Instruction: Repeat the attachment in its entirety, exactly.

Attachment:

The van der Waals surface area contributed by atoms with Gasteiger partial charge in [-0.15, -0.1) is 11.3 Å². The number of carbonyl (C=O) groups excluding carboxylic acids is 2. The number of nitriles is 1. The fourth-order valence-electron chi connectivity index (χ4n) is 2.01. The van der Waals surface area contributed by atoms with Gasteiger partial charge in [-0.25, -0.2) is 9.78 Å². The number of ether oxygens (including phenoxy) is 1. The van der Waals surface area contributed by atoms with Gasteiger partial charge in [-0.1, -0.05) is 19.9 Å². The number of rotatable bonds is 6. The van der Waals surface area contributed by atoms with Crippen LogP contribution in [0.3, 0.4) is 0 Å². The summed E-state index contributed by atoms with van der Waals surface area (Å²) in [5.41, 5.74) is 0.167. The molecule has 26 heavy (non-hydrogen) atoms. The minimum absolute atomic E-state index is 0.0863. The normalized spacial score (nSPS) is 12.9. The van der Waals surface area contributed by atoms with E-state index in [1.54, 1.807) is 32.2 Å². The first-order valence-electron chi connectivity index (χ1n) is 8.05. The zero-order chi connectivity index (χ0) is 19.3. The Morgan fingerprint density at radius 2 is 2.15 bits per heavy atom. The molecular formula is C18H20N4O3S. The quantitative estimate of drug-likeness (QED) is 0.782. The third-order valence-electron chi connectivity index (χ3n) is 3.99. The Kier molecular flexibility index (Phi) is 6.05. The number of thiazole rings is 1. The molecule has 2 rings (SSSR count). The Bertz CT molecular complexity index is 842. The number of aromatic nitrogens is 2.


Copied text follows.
The van der Waals surface area contributed by atoms with Gasteiger partial charge in [-0.15, -0.1) is 11.3 Å². The number of carbonyl (C=O) groups excluding carboxylic acids is 2. The number of nitriles is 1. The fourth-order valence-electron chi connectivity index (χ4n) is 2.01. The van der Waals surface area contributed by atoms with Gasteiger partial charge in [-0.25, -0.2) is 9.78 Å². The number of ether oxygens (including phenoxy) is 1. The van der Waals surface area contributed by atoms with Gasteiger partial charge in [-0.1, -0.05) is 19.9 Å². The number of rotatable bonds is 6. The van der Waals surface area contributed by atoms with Crippen LogP contribution in [0.3, 0.4) is 0 Å². The summed E-state index contributed by atoms with van der Waals surface area (Å²) in [5.41, 5.74) is 0.167. The molecule has 26 heavy (non-hydrogen) atoms. The minimum absolute atomic E-state index is 0.0863. The normalized spacial score (nSPS) is 12.9. The van der Waals surface area contributed by atoms with E-state index in [1.54, 1.807) is 32.2 Å². The first-order valence-electron chi connectivity index (χ1n) is 8.05. The zero-order chi connectivity index (χ0) is 19.3. The Morgan fingerprint density at radius 2 is 2.15 bits per heavy atom. The molecular formula is C18H20N4O3S. The quantitative estimate of drug-likeness (QED) is 0.782. The third-order valence-electron chi connectivity index (χ3n) is 3.99. The Kier molecular flexibility index (Phi) is 6.05. The number of thiazole rings is 1. The molecule has 2 rings (SSSR count). The Bertz CT molecular complexity index is 842. The number of aromatic nitrogens is 2.